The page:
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PostPosted: Mon Jan 18, 2016 6:40 pm 
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Joined: Mon Mar 25, 2013 8:49 pm
Posts: 23
Location: Columbia, MD
Year and Trim: 1998 SSEI
The Original Problem was intermittent stalling while coasting to a stop. Stalling was not bad, only happened twice, but wanted to clear it up.

Prior to troubleshooting Engine and Supercharger WERE working great, no misfires.

Troubleshooting: FPR had minor fuel moisture and vacuum lines were dried and brittle. Changed the Crank shaft Sensor which appeared to be the original. Swapped out FPR and Crankshaft Sensor with ACdelco parts, and all new Vacuum lines bought from reputable eBay source.

After Changes==> The dreaded "P0300 Random - Multiple Misfire Detected." All seemed good after changing parts, until I punched it hard. At about 4500 Rpms, started getting the poppoppop misfiring, and code appeared. Car runs well at low Rpms, but misfires when pressed.

I have searched this forum, and found long dreadful threads on P0300. Hopefully I did not interject weirdness

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1992 SE, bought new in '92, (RIP)
1998 SSEi (81k miles)
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PostPosted: Mon Jan 18, 2016 8:07 pm 
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Joined: Thu May 01, 2014 9:37 pm
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Year and Trim: 1993 SLE
1998 SE
2001 SSEI
2002 SSEI
When a new problem crops up after installing new parts, it makes the new parts likely suspects.
It could also be that whatever was failing that caused the original issue was not replaced and is now getting worse.

You might not be aware that there are 3 different quality levels of ACDelco parts.
ACDelco OE grade parts are the top grade.
ACDelco Advantage is their lowest grade of parts.
Middle range is ACDelco Professional.

It's never a bad idea to begin with a basic "tune up" to ensure that there is nothing simple, easily fixed and inexpensive causing the troubles.
A basic tune up is to install a new air filter, gap and replace the spark plugs, pcv valve and replace the fuel filter.
If the spark plug wires are old, a new set of ACDelco OE wires shouldn't set you back much from RockAuto or even Amazon and might be all of or part of what's needed solve the problem..
Checking the fuel pressure can eliminate or pinpoint fuel pressure as a problem.
A brand new fuel pressure regulator can't possibly allow the fuel pump to deliver enough fuel if the fuel pump is bad and/or the fuel filter is clogged.
A fuel pressure gauge is relatively inexpensive and some parts stores even loan them out for free.
That should eliminate the fuel pressure as the culprit.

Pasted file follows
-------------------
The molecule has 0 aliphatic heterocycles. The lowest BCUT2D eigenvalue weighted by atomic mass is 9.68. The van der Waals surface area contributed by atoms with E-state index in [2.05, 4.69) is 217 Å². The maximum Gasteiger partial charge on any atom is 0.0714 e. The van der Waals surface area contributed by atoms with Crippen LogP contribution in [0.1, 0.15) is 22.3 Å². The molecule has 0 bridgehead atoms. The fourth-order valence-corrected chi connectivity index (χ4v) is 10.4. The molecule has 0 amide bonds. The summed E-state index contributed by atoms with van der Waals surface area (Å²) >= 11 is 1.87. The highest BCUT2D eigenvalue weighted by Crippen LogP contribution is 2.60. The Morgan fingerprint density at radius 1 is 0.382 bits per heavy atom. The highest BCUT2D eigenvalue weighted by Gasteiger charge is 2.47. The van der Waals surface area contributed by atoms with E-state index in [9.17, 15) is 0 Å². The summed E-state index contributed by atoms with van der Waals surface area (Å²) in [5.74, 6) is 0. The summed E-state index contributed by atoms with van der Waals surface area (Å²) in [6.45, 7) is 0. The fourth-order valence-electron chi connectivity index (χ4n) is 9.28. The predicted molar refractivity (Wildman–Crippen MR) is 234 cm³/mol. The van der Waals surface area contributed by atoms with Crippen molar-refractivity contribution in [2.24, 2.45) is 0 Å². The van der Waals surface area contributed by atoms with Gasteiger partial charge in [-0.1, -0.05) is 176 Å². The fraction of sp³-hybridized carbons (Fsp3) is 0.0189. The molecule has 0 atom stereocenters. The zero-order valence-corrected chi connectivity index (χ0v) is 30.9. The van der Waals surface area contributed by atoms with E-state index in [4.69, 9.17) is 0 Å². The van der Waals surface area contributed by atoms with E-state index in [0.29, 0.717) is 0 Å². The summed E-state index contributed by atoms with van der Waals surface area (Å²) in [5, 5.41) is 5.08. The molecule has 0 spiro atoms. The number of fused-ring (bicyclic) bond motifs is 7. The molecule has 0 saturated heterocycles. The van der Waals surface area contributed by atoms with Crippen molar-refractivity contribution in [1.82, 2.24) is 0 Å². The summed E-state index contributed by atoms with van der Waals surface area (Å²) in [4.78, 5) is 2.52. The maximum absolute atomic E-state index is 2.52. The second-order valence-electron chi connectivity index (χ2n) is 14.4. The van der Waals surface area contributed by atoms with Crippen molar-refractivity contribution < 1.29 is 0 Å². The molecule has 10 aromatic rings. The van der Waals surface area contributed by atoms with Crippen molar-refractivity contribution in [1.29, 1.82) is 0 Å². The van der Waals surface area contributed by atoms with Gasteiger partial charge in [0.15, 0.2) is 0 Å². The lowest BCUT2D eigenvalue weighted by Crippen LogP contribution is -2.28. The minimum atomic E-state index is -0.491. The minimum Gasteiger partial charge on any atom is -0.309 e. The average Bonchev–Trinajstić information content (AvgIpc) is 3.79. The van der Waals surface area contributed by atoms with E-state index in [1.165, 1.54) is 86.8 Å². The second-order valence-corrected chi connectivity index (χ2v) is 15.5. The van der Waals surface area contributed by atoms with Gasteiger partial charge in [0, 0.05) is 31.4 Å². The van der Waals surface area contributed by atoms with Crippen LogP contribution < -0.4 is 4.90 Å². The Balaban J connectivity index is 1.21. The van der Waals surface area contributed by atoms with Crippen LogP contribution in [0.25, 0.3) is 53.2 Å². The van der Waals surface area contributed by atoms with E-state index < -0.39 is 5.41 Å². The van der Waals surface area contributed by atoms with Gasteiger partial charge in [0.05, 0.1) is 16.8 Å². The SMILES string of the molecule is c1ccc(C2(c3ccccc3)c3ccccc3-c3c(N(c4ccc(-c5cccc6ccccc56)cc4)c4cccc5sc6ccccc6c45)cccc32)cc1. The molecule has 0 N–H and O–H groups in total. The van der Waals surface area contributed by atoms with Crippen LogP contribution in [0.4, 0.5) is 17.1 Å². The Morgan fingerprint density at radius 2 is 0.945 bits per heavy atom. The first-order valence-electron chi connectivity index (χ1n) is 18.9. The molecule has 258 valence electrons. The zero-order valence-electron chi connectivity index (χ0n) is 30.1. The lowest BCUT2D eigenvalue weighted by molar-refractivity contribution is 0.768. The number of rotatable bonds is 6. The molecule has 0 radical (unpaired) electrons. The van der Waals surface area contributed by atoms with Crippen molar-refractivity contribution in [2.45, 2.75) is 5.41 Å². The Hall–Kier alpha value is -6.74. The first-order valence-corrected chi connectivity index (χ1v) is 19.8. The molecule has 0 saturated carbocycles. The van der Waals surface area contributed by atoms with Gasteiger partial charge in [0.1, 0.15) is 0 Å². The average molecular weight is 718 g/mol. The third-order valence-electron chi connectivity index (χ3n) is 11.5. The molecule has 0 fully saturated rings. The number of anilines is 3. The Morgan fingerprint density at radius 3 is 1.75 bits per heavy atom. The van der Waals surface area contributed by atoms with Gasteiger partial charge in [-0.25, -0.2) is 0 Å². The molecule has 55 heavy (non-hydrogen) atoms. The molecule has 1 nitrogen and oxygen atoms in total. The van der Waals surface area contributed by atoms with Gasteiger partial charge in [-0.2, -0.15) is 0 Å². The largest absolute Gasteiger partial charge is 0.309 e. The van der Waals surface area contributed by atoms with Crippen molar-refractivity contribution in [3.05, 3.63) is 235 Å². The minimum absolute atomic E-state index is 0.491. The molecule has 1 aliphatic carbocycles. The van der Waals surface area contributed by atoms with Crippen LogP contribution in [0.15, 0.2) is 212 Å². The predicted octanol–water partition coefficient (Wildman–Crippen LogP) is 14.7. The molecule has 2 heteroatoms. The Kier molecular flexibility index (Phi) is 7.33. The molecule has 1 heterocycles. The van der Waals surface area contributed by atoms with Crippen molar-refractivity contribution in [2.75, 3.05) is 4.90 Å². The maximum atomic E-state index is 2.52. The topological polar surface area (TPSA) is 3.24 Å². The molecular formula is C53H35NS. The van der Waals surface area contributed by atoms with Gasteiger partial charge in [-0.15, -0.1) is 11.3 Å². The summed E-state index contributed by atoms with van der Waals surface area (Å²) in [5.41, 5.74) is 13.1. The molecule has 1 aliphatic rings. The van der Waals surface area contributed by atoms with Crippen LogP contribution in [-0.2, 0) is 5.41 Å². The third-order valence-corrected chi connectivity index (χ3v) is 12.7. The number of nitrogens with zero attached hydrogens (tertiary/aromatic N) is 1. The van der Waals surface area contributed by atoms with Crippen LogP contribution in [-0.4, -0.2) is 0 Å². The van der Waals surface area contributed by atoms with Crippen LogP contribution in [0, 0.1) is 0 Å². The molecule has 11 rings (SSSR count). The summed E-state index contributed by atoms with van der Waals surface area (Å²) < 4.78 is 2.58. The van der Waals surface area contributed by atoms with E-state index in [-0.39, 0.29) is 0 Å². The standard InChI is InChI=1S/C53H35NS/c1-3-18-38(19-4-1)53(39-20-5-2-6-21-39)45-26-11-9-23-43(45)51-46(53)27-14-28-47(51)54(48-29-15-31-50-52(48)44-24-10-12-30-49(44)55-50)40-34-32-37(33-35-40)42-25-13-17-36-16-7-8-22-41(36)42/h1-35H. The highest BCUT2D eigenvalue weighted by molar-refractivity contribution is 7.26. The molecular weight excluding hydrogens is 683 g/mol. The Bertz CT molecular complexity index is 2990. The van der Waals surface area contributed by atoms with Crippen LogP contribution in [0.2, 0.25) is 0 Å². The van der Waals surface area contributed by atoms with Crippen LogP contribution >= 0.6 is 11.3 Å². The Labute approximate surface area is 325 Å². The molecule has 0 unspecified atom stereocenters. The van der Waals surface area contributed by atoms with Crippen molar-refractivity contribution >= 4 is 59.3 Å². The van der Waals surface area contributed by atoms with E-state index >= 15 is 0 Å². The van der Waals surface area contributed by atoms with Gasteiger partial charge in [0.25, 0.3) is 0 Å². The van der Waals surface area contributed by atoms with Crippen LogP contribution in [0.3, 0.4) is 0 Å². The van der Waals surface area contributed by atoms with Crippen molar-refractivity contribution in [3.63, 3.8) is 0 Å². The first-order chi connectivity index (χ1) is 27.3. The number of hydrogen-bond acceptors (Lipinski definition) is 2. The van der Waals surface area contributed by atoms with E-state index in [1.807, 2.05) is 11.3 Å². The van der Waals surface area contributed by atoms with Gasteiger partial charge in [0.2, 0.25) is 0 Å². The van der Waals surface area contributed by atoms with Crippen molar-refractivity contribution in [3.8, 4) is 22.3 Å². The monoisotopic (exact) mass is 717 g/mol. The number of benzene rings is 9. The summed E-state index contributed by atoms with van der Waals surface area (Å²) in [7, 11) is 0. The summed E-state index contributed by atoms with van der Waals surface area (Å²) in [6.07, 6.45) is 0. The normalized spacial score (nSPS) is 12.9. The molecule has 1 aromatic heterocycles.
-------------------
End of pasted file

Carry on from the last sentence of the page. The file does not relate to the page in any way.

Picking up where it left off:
To check fuel pressures, here's what you do:

There is a valve, covered by a plastic cap on the metal fuel rail that feeds the fuel injectors, that you connect the gauge to.
1.Turn OFF the ignition.
2.Turn OFF the air conditioning system.

Wrap a shop towel around the fuel pressure connection when connecting or disconnecting the gauge in order to reduce the risk of fire.
The towel will absorb any fuel leakage that occurs.

3.Thread the fitting on the pressure gauge hose onto the fuel pressure fitting.
4.Place the bleed hose of the fuel pressure gauge into an approved gasoline container .
5.Turn ON the ignition.
6.Bleed the air out of the fuel pressure gauge into an approved gasoline container.
7.Turn OFF the ignition for 10 seconds.
8.Turn ON the ignition.


Take the following 3 readings and write them down
A) Read fuel pressure Key On /engine OFF (KOEO) should be above 50
B)Key On /engine running (KOER ) mid to upper 40's is typical running fuel pressure
C)Key on/ engine running -- disconnect vacuum hose to fuel pressure regulator and then reconnect it
When you do this there should be approximately a 10 psi increase in fuel pressure until the vacuum hose is reconnected.
If pressure does not increase, you have a faulty FPR.
There should not be any gasoline in the FPR vacuum hose.

Service manual lists normal fuel pressures as:
2001 - 2004 VIN 1 & K KOEO 53-59 psi
2001 - 2004 VIN 1 & K KOER 3-10 psi less than above

Here's a helpful video by a mechanic on troubleshooting a P0300 code https://www.youtube.com/watch?v=OyvdWeyDHf4


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PostPosted: Tue Jan 19, 2016 6:48 am 
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Joined: Mon Mar 25, 2013 8:49 pm
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Location: Columbia, MD
Year and Trim: 1998 SSEI
Thanks for the advice.

One question: does the fact that the misfiring only happens at high RPMs point toward any particular cause? The idle is smooth and firing performance under 4500 Rpms is good.

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-- Kevin
1992 SE, bought new in '92, (RIP)
1998 SSEi (81k miles)
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PostPosted: Thu Jan 21, 2016 7:55 am 
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Joined: Mon Mar 25, 2013 8:49 pm
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Location: Columbia, MD
Year and Trim: 1998 SSEI
Cased closed (for now). The misfiring gradually improved with driving. After about 30 miles on the highway, punching it a few times, the P0300 cleared, and no more misfiring. Maybe the new FPR was sticky? In any case I'll be watching it.

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1992 SE, bought new in '92, (RIP)
1998 SSEi (81k miles)
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